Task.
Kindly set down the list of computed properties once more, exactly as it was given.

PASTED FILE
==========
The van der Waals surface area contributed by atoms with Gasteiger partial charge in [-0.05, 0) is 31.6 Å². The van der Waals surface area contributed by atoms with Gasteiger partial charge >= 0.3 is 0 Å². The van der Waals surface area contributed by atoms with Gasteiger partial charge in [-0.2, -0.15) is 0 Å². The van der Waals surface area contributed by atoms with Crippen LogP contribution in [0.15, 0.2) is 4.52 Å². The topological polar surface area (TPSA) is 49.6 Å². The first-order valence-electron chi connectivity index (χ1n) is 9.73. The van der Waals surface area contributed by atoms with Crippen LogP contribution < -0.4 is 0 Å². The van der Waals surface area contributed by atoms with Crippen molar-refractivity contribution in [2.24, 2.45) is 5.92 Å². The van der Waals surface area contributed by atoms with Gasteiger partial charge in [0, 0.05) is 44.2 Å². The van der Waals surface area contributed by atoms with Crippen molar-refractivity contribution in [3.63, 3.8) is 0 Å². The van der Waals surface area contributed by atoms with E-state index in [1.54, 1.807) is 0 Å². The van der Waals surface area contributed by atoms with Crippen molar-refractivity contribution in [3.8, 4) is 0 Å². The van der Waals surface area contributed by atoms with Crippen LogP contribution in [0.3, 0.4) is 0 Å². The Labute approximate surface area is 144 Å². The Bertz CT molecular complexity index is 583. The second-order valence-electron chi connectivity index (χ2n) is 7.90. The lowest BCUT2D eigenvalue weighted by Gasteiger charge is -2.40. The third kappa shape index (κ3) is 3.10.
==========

The van der Waals surface area contributed by atoms with Gasteiger partial charge in [-0.05, 0) is 31.6 Å². The van der Waals surface area contributed by atoms with Gasteiger partial charge >= 0.3 is 0 Å². The van der Waals surface area contributed by atoms with Gasteiger partial charge in [-0.2, -0.15) is 0 Å². The van der Waals surface area contributed by atoms with Crippen LogP contribution in [0.15, 0.2) is 4.52 Å². The topological polar surface area (TPSA) is 49.6 Å². The first-order valence-electron chi connectivity index (χ1n) is 9.73. The van der Waals surface area contributed by atoms with Crippen LogP contribution < -0.4 is 0 Å². The van der Waals surface area contributed by atoms with Crippen molar-refractivity contribution in [2.24, 2.45) is 5.92 Å². The van der Waals surface area contributed by atoms with Gasteiger partial charge in [0, 0.05) is 44.2 Å². The van der Waals surface area contributed by atoms with Crippen molar-refractivity contribution in [3.63, 3.8) is 0 Å². The van der Waals surface area contributed by atoms with E-state index in [1.54, 1.807) is 0 Å². The van der Waals surface area contributed by atoms with Crippen molar-refractivity contribution in [3.8, 4) is 0 Å². The van der Waals surface area contributed by atoms with Crippen LogP contribution in [0.3, 0.4) is 0 Å². The Labute approximate surface area is 144 Å². The Bertz CT molecular complexity index is 583. The second-order valence-electron chi connectivity index (χ2n) is 7.90. The lowest BCUT2D eigenvalue weighted by Gasteiger charge is -2.40. The third kappa shape index (κ3) is 3.10.